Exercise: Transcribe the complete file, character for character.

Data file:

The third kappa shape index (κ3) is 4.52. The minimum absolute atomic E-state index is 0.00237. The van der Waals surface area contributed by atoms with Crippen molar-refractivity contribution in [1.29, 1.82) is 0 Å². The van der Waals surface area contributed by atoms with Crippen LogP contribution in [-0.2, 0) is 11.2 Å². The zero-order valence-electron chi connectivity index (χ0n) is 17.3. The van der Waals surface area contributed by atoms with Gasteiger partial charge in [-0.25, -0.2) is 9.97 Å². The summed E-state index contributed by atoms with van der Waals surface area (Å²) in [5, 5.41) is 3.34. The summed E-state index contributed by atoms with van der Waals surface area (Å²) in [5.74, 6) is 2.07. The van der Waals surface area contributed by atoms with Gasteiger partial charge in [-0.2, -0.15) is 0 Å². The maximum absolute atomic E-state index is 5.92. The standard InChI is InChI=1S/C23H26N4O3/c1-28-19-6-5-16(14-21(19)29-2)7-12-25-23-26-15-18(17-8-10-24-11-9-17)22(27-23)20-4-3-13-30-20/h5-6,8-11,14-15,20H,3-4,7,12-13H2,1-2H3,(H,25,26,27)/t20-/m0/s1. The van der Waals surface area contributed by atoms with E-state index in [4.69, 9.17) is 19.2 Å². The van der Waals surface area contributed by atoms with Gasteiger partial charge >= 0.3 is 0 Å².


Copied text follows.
The third kappa shape index (κ3) is 4.52. The minimum absolute atomic E-state index is 0.00237. The van der Waals surface area contributed by atoms with Crippen molar-refractivity contribution in [1.29, 1.82) is 0 Å². The van der Waals surface area contributed by atoms with Crippen LogP contribution in [-0.2, 0) is 11.2 Å². The zero-order valence-electron chi connectivity index (χ0n) is 17.3. The van der Waals surface area contributed by atoms with Gasteiger partial charge in [-0.25, -0.2) is 9.97 Å². The summed E-state index contributed by atoms with van der Waals surface area (Å²) in [5, 5.41) is 3.34. The summed E-state index contributed by atoms with van der Waals surface area (Å²) in [5.74, 6) is 2.07. The van der Waals surface area contributed by atoms with Gasteiger partial charge in [-0.2, -0.15) is 0 Å². The maximum absolute atomic E-state index is 5.92. The standard InChI is InChI=1S/C23H26N4O3/c1-28-19-6-5-16(14-21(19)29-2)7-12-25-23-26-15-18(17-8-10-24-11-9-17)22(27-23)20-4-3-13-30-20/h5-6,8-11,14-15,20H,3-4,7,12-13H2,1-2H3,(H,25,26,27)/t20-/m0/s1. The van der Waals surface area contributed by atoms with E-state index in [4.69, 9.17) is 19.2 Å². The van der Waals surface area contributed by atoms with Gasteiger partial charge >= 0.3 is 0 Å².